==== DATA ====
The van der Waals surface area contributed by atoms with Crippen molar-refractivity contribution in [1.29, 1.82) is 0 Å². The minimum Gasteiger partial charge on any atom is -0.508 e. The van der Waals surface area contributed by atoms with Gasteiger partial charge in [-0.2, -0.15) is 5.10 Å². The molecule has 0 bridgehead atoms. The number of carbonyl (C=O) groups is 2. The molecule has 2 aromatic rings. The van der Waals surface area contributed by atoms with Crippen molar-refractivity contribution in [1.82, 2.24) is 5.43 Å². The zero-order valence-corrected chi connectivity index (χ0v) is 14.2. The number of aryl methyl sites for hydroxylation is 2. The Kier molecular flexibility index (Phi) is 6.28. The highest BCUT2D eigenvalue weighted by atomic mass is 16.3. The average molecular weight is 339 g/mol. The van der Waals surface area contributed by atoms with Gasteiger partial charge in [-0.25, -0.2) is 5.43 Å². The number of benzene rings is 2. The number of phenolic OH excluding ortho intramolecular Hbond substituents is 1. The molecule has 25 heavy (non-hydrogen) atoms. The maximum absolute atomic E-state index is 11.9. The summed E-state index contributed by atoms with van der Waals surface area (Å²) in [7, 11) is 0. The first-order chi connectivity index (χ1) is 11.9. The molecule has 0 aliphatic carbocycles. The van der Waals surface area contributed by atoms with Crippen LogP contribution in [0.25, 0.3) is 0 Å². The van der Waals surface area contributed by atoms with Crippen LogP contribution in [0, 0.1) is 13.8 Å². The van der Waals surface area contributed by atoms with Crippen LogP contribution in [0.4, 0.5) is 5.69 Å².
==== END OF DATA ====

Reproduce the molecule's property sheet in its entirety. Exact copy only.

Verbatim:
The van der Waals surface area contributed by atoms with Crippen molar-refractivity contribution in [1.29, 1.82) is 0 Å². The minimum Gasteiger partial charge on any atom is -0.508 e. The van der Waals surface area contributed by atoms with Gasteiger partial charge in [-0.2, -0.15) is 5.10 Å². The molecule has 0 bridgehead atoms. The number of carbonyl (C=O) groups is 2. The molecule has 2 aromatic rings. The van der Waals surface area contributed by atoms with Crippen molar-refractivity contribution in [1.82, 2.24) is 5.43 Å². The zero-order valence-corrected chi connectivity index (χ0v) is 14.2. The number of aryl methyl sites for hydroxylation is 2. The Kier molecular flexibility index (Phi) is 6.28. The highest BCUT2D eigenvalue weighted by atomic mass is 16.3. The average molecular weight is 339 g/mol. The van der Waals surface area contributed by atoms with Gasteiger partial charge in [-0.25, -0.2) is 5.43 Å². The number of benzene rings is 2. The number of phenolic OH excluding ortho intramolecular Hbond substituents is 1. The molecule has 25 heavy (non-hydrogen) atoms. The maximum absolute atomic E-state index is 11.9. The summed E-state index contributed by atoms with van der Waals surface area (Å²) in [7, 11) is 0. The first-order chi connectivity index (χ1) is 11.9. The molecule has 0 aliphatic carbocycles. The van der Waals surface area contributed by atoms with Crippen LogP contribution in [0.25, 0.3) is 0 Å². The van der Waals surface area contributed by atoms with Crippen LogP contribution in [0, 0.1) is 13.8 Å². The van der Waals surface area contributed by atoms with Crippen LogP contribution in [0.4, 0.5) is 5.69 Å².